Thyroid dysfunction and the risk of dementia and cognitive decline: Systematic review, meta-analysis and clinical implications
conference contributionposted on 19.12.2017 by Carole Rieben, Daniel Segna, Bruno R. Da Costa, Tinh-Hai Collet, Layal Chaker, Carole E. Aubert, Christine Baumgartner, Osvaldo P. Almeida, Eef Hogervorst, Stella Trompet, Kamal Masaki, Simon P. Mooijaart, Jacobijn Gussekloo, Robin P. Peeters, Douglas C. Bauer, Drahomir Aujesky, Nicolas Rodondi
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Context: While both overt hyper- and hypothyroidism are known to lead to cognitive impairment, data on the association between subclinical thyroid dysfunction and cognitive function are conflicting. Objective: To determine the risk of dementia and cognitive decline associated with subclinical thyroid dysfunction among prospective cohort studies. Data Sources: Search in MEDLINE and EMBASE (inception until November 2014) and reference lists of key articles without language restrictions. Study Selection: Two physicians identified prospective cohorts that assessed thyroid function at baseline and cognitive outcomes (dementia; Mini-Mental State Examination, MMSE). Data Extraction: Data were extracted by one reviewer following standardized protocols and verified by a second reviewer. Both reviewers independently assessed study quality. The primary outcomes were dementia and decline in cognitive function measured by MMSE. We calculated risk ratios and 95% confidence intervals using random-effects models. Data Synthesis: Eleven prospective cohorts followed 16,805 participants during a median follow-up of 44.4 months. Five studies analyzed the risk of dementia in subclinical hyperthyroidism (n=6410), six in subclinical hypothyroidism (n=7401). Five studies analyzed MMSE decline in subclinical hyperthyroidism (n=7895), seven in subclinical hypothyroidism (n=8960). In random-effects models, the pooled adjusted RR for dementia in subclinical hyperthyroidism was 1.67 (95% confidence interval [CI] 1.04-2.69) and 1.14 (95%CI 0.84-1.55) in subclinical hypothyroidism versus euthyroidism, both without evidence of significant heterogeneity (I2=0.0%). Sensitivity analyses pooling only studies with formal outcome adjudication or population-based studies yielded similar results. The pooled mean MMSE decline from baseline to follow-up (mean 32 months) did not significantly differ between subclinical hyper- or hypothyroidism versus euthyroidism. Conclusions: Subclinical hyperthyroidism might be associated with an elevated risk for dementia, while subclinical hypothyroidism is not, and both conditions are not associated with faster decline in MMSE over time. Available data are limited, and additional large, high-quality studies are needed.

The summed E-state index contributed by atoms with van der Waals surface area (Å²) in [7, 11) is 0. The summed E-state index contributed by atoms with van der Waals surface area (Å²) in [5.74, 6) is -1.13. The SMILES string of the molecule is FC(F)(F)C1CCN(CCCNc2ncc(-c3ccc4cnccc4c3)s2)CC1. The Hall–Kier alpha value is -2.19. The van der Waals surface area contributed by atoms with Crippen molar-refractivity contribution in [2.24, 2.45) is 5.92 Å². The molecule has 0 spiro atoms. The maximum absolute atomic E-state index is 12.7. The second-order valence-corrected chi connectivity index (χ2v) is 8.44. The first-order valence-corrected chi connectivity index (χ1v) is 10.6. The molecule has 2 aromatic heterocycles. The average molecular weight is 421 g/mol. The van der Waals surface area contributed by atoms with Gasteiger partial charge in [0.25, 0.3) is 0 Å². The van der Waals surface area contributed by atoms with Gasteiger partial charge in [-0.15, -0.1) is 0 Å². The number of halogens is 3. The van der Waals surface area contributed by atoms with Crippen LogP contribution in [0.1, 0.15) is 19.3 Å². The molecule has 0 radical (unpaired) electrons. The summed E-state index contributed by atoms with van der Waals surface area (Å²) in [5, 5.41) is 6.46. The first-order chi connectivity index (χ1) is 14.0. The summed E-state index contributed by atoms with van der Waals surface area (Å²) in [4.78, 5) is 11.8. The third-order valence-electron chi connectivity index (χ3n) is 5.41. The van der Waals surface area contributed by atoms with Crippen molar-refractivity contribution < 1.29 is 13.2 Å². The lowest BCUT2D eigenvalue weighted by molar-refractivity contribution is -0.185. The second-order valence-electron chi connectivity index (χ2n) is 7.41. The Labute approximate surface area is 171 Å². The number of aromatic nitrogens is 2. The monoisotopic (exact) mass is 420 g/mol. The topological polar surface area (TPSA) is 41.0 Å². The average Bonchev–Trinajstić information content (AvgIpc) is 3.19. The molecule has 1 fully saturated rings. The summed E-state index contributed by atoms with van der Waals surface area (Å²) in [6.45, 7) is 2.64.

This work was supported by the Swiss National Science Foundation (SNSF 320030-150025).
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